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2005 Montana Cup Summary


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Pictured at left:  Jeb Myers leads ten white-vested Kalispell teammates as sunshine breaks over their shoulders during the start of their assault of the 2005 Montana Cup at Herron Park in Kalispell.


Herron Equestrian Park, Kalispell – Forty-plus-year-old “masters” runners bolstered the record number of finishers to 128 at this year’s 14th annual Montana Cup cross-country meet. The masters crowd had gathered anticipating the first ever “Masters’ Cup” races, which were run within the larger “open” races.  The encompassing open races brought together teams from Montana’s major towns to compete for the Montana Cup traveling trophies, and those trophies were claimed by Kalispell’s males and by Missoula’s females. Helena took the Masters’ Cup for women, and Butte won for masters men. 


The idea for a Masters’ Cup had been contemplated for a number of years, and this year it was created after Helena’s 58 year-old Bill Schneider made a moving request for more attention to be given to +40 runners at the Montana Cup.  Schneider’s Helena teammate, Jeff Thomas, described Schneider as “passionate about running” and “influential for many years in developing Montana races, particularly in Helena.” Thomas recounted some of Schneider’s previous efforts in helping to create the present-day Mount Helena Run, the Great Divide Hill Climb, and also in bringing the Governor’s Cup road races to Helena.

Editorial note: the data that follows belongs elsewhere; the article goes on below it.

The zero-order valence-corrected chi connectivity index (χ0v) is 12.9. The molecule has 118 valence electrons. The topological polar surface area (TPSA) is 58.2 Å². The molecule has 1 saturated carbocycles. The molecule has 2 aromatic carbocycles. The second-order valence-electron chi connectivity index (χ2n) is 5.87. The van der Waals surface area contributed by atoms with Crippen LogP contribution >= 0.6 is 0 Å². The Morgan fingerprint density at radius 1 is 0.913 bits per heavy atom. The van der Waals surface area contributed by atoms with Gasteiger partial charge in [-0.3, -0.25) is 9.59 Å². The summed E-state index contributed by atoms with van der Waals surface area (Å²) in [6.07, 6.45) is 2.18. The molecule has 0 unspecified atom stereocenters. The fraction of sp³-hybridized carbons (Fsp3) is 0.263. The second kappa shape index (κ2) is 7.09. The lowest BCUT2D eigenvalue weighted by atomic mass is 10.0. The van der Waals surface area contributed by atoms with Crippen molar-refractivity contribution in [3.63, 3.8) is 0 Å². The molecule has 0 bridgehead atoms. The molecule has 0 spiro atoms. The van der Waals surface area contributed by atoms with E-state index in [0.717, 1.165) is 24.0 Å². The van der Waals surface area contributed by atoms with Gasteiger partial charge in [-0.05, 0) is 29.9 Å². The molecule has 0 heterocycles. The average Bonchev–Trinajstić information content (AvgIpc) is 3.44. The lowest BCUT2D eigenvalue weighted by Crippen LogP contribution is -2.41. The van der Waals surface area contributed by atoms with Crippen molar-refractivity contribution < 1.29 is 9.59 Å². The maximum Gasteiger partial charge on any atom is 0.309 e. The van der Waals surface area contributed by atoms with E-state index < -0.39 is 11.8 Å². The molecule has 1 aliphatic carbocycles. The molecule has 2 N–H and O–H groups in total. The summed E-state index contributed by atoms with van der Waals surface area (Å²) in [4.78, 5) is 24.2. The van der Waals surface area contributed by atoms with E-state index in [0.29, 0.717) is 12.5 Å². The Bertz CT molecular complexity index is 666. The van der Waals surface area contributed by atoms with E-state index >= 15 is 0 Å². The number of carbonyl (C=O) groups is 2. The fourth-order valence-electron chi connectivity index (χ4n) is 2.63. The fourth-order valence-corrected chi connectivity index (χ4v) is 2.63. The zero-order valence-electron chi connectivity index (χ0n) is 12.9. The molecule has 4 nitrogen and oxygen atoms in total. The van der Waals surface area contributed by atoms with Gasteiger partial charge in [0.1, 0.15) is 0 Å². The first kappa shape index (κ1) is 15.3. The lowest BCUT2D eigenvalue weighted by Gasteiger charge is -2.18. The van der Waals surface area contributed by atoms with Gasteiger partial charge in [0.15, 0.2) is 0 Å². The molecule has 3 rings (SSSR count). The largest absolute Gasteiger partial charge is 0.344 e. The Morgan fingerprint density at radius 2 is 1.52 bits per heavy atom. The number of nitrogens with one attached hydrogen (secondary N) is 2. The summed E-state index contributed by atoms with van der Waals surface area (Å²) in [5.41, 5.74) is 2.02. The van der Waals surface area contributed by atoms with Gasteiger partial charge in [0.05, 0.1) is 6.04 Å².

The Masters' Cup for Men

Schneider’s idea was discussed in depth during an August training retreat that was attended by about twenty runners who form the core of the Montana Cup’s organizational group. Masters’ Cup rules and scoring procedures were clarified and it was decided that all masters must wear an “M” on their backs to be visibly identifiable by other masters within the open race. Finding suitable Masters’ Cup trophies, which will travel from year to year among winning teams, was the special assignment of Billings master, Tony Banovich. Banovich reported a fruitless search of antique stores for symbolic items “like economy-sized Milk-of-Magnesia jugs,” before locating two tarnished and nicked-up old brass flowerpots, each of which he had mounted as a trophy cup.


Meet Directors Kent Hoffmeyer and Jeb Myers heaped prizes and awards, including the old-brass-cups, upon contestants during today’s proceedings, which were widely enjoyed by participants on an afternoon that was damp from the previous night’s rain in this lush corner of the Flathead Valley. The races were run on a 7.6K, three-loop course that toured the equestrian park’s grassy meadow and its adjacent timbered side-hill. Each race started with a flat 1.5K grassy meadow loop, followed by two 3K loops that also included the side-hill section. The side-hill featured what Hoffmeyer called a “two phase hill” with a 400 meter phase of gradual climbing punctuated by a brief swale, before the final steep 400 meter phase at a 5 to 6% pitch.  After cresting the hill with quads groaning, runners veered sharply downward over the wet but firm soil of the rough single-track leading back into the meadow. There was also one log jump on each loop.